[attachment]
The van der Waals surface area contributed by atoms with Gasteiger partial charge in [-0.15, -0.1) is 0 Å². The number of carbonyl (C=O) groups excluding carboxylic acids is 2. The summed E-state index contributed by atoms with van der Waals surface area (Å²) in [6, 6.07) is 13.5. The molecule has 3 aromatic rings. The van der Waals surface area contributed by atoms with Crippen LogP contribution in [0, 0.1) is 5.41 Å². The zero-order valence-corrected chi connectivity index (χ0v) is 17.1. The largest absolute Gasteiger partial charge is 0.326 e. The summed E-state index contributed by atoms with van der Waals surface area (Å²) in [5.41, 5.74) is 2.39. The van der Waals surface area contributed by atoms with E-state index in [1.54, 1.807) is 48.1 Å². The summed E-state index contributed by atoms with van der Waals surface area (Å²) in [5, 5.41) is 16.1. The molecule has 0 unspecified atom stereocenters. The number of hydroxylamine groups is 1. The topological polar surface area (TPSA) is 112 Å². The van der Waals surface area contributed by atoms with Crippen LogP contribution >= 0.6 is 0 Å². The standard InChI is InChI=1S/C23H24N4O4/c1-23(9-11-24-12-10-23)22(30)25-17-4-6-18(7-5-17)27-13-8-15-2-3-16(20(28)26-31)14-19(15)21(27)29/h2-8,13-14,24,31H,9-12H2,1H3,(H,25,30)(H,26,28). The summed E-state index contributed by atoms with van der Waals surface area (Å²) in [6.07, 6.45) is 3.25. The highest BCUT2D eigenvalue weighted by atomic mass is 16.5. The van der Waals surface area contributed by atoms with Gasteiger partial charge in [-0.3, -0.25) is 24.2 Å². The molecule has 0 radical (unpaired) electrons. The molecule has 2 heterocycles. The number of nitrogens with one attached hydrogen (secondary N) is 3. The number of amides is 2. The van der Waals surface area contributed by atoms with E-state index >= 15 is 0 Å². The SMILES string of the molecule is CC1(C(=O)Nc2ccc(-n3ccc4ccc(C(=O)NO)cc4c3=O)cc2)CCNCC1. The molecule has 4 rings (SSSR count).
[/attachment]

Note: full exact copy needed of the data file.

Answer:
The van der Waals surface area contributed by atoms with Gasteiger partial charge in [-0.15, -0.1) is 0 Å². The number of carbonyl (C=O) groups excluding carboxylic acids is 2. The summed E-state index contributed by atoms with van der Waals surface area (Å²) in [6, 6.07) is 13.5. The molecule has 3 aromatic rings. The van der Waals surface area contributed by atoms with Crippen LogP contribution in [0, 0.1) is 5.41 Å². The zero-order valence-corrected chi connectivity index (χ0v) is 17.1. The largest absolute Gasteiger partial charge is 0.326 e. The summed E-state index contributed by atoms with van der Waals surface area (Å²) in [5.41, 5.74) is 2.39. The van der Waals surface area contributed by atoms with E-state index in [1.54, 1.807) is 48.1 Å². The summed E-state index contributed by atoms with van der Waals surface area (Å²) in [5, 5.41) is 16.1. The molecule has 0 unspecified atom stereocenters. The number of hydroxylamine groups is 1. The topological polar surface area (TPSA) is 112 Å². The van der Waals surface area contributed by atoms with Crippen LogP contribution >= 0.6 is 0 Å². The standard InChI is InChI=1S/C23H24N4O4/c1-23(9-11-24-12-10-23)22(30)25-17-4-6-18(7-5-17)27-13-8-15-2-3-16(20(28)26-31)14-19(15)21(27)29/h2-8,13-14,24,31H,9-12H2,1H3,(H,25,30)(H,26,28). The summed E-state index contributed by atoms with van der Waals surface area (Å²) in [6.07, 6.45) is 3.25. The highest BCUT2D eigenvalue weighted by atomic mass is 16.5. The van der Waals surface area contributed by atoms with Gasteiger partial charge in [-0.3, -0.25) is 24.2 Å². The molecule has 0 radical (unpaired) electrons. The molecule has 2 heterocycles. The number of nitrogens with one attached hydrogen (secondary N) is 3. The number of amides is 2. The van der Waals surface area contributed by atoms with E-state index >= 15 is 0 Å². The SMILES string of the molecule is CC1(C(=O)Nc2ccc(-n3ccc4ccc(C(=O)NO)cc4c3=O)cc2)CCNCC1. The molecule has 4 rings (SSSR count).